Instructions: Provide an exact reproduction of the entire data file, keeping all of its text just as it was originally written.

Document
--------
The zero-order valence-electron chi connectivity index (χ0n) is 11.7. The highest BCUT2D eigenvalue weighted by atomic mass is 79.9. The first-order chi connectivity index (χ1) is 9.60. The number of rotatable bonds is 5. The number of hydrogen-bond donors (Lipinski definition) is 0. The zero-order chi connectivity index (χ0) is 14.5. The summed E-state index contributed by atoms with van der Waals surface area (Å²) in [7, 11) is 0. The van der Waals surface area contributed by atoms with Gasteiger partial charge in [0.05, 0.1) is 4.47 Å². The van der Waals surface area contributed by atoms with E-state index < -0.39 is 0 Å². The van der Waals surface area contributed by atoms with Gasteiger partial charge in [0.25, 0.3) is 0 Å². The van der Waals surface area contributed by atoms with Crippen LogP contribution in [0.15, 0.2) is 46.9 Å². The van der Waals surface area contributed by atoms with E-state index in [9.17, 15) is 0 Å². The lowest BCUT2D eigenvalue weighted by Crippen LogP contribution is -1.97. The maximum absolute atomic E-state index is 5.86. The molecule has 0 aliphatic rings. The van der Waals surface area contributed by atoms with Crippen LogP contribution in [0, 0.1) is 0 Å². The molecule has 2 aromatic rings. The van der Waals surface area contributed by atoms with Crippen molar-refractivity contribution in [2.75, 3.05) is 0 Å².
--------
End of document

The zero-order valence-electron chi connectivity index (χ0n) is 11.7. The highest BCUT2D eigenvalue weighted by atomic mass is 79.9. The first-order chi connectivity index (χ1) is 9.60. The number of rotatable bonds is 5. The number of hydrogen-bond donors (Lipinski definition) is 0. The zero-order chi connectivity index (χ0) is 14.5. The summed E-state index contributed by atoms with van der Waals surface area (Å²) in [7, 11) is 0. The van der Waals surface area contributed by atoms with Gasteiger partial charge in [0.05, 0.1) is 4.47 Å². The van der Waals surface area contributed by atoms with E-state index < -0.39 is 0 Å². The van der Waals surface area contributed by atoms with Gasteiger partial charge in [0.25, 0.3) is 0 Å². The van der Waals surface area contributed by atoms with Crippen LogP contribution in [0.15, 0.2) is 46.9 Å². The van der Waals surface area contributed by atoms with E-state index in [9.17, 15) is 0 Å². The lowest BCUT2D eigenvalue weighted by Crippen LogP contribution is -1.97. The maximum absolute atomic E-state index is 5.86. The molecule has 0 aliphatic rings. The van der Waals surface area contributed by atoms with Crippen LogP contribution in [0, 0.1) is 0 Å². The molecule has 2 aromatic rings. The van der Waals surface area contributed by atoms with Crippen molar-refractivity contribution in [2.75, 3.05) is 0 Å².